Justice League has certainly provoked a mixed reaction from critics and opening weekend audiences. It was always going to: Batman v Superman has been very divisive, with critics largely hating it but a dedicated fanbase to be found without too much digging. Justice League compounds that issue by trying to appease critics, risking alienating fans in the process. The end result inevitably falls somewhere between the two stools, which means there’s no predicting what any one person will make of it — following social media the past couple of days, I’ve seen every possible combination of people who loved, liked, hated, or were indifferent to previous DCEU films and now love, like, hate, or are indifferent to Justice League.

So, my personal reaction is that I enjoyed it. On the whole it’s not as thought-provoking as BvS, but is instead a fun time with some good character bits thrown in. From early reviews I feared the whole story would be choppily edited, and the opening act is indeed a bit disjointed and jumpy, but the closer it gets to the team being assembled the more it settles down. Once they’re together, it’s a fairly straightforward action-adventure movie, with the heroes in pursuit of the villain to stop his world-ending plan. Unlike BvS it’s not full of portentous (or, depending on your predilections, pretentious) themes to ponder, but it’s still a reasonably entertaining action movie.

Bruce and Diana

As for those character bits, it completes arcs for Bruce and Diana that have played out over their past couple of movies, both of them opening up to the world and their place in it. Moments that emphasise Bruce being old and tired and Diana stepping into the role of leader seem to have been added during reshoots, no doubt indicating the future direction the DCEU is now reported to go in — Affleck stepping away in the not-too-distant future; the popular Wonder Woman becoming central to the universe. (As a Batman fan, I hope this doesn’t kill off the raft of Bat-family films they’ve been planning. We’ll see.)

For the new team members, it does a solid job of introducing the Flash and making him likeable — he’s under-confident but good-hearted and funny. Fans of the currently-running TV show may find he’s “not their Flash”, and his costume is one of the worst ever designed, but I’ve never been that big a fan of the series and I can live with the costume. Cyborg gets a mini-arc that works well enough, considering he’s mainly there to be a walking talking plot resolution. Aquaman’s also OK, but a good chunk of his part feels like a tease for his solo film — which, by total coincidence, is the next DCEU movie. This all might’ve been more effective if DC had gone the Marvel route of introducing everyone in solo films first, but the film makes a fair fist of the hand it was dealt.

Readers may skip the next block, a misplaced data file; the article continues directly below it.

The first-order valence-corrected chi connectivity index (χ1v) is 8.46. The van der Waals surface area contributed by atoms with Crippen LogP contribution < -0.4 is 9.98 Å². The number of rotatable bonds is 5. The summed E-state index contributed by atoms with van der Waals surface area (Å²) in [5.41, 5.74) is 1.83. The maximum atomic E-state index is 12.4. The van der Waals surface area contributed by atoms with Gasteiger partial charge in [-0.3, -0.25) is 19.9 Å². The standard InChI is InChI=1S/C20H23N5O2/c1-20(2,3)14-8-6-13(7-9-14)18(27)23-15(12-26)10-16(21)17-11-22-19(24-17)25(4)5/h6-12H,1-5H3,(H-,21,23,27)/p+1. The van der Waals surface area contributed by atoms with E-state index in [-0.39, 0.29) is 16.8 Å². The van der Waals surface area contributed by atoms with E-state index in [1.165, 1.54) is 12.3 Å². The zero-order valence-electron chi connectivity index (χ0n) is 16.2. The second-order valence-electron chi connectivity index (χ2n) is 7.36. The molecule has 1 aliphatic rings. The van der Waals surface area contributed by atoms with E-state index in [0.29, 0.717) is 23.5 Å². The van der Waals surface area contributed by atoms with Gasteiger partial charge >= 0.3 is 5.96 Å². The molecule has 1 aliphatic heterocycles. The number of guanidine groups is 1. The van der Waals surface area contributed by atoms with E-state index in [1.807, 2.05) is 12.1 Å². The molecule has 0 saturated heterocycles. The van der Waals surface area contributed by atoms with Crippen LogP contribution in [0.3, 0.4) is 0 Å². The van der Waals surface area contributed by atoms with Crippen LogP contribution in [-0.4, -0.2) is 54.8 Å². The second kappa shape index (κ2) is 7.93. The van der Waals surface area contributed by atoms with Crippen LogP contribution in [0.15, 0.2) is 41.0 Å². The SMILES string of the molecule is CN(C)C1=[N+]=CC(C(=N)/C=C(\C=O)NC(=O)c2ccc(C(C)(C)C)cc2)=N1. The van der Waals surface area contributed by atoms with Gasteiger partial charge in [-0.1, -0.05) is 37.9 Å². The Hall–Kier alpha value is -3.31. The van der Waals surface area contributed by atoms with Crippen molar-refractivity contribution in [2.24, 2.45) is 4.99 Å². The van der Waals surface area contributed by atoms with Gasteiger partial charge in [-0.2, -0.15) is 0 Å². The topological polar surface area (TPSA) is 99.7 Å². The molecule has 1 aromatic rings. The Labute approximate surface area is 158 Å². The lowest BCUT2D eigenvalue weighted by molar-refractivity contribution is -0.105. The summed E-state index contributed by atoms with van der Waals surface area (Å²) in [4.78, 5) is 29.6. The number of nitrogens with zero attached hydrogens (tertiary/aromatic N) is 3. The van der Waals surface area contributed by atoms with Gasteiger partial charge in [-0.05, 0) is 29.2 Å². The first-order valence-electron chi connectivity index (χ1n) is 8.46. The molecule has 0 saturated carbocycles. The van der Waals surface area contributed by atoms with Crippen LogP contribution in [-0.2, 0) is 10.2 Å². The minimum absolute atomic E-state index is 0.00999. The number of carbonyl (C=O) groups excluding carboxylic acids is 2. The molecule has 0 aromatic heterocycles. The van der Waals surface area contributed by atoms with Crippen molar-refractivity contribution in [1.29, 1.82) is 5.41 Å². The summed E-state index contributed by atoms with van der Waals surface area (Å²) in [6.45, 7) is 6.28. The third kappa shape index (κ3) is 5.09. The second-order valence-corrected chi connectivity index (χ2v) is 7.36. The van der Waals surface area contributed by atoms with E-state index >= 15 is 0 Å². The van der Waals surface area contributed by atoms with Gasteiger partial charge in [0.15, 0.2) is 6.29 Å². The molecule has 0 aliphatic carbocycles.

Flash! Ah-ah!

And as for Superman… well, that’s a whole kettle of fish. Firstly, it’s the worst-kept open secret in the history of movies. The final shot of BvS was a clear hint he’d return, so there’s that for starters. Then early promotional materials included him; behind-the-scenes photos referenced him; when reshoots rolled around, the fact they’d have to deal with Henry Cavill’s Mission: Impossible 6 moustache was big news. Despite all that, they left him off all the posters and out of every trailer. Would it have made a difference if they’d publicly acknowledged he was back? Who knows. Let’s judge what we were given.

In short, he’s not in it enough. The story of his resurrection is a decent idea, but the film has to rush and condense the arc of his return, presumably because Warner were pushing for a lighter tone and brisk running time. How his return affects him does complete the overall story that started in Man of Steel and continued through BvS — the story of how an ordinary young man with extraordinary abilities develops into the paragon of virtue that Superman is to many people. Honestly, I believe this was (more or less) Snyder and co’s plan all along, and those haters of Man of Steel and BvS who now say that “Justice League finally got Superman right” have perhaps misunderstood how something like character development works. (Should that entire character arc have been contained in the first movie? I think that’s a different argument — in our current franchise- and shared-universe-driven blockbuster era, character arcs are routinely designed to play out across a trilogy.)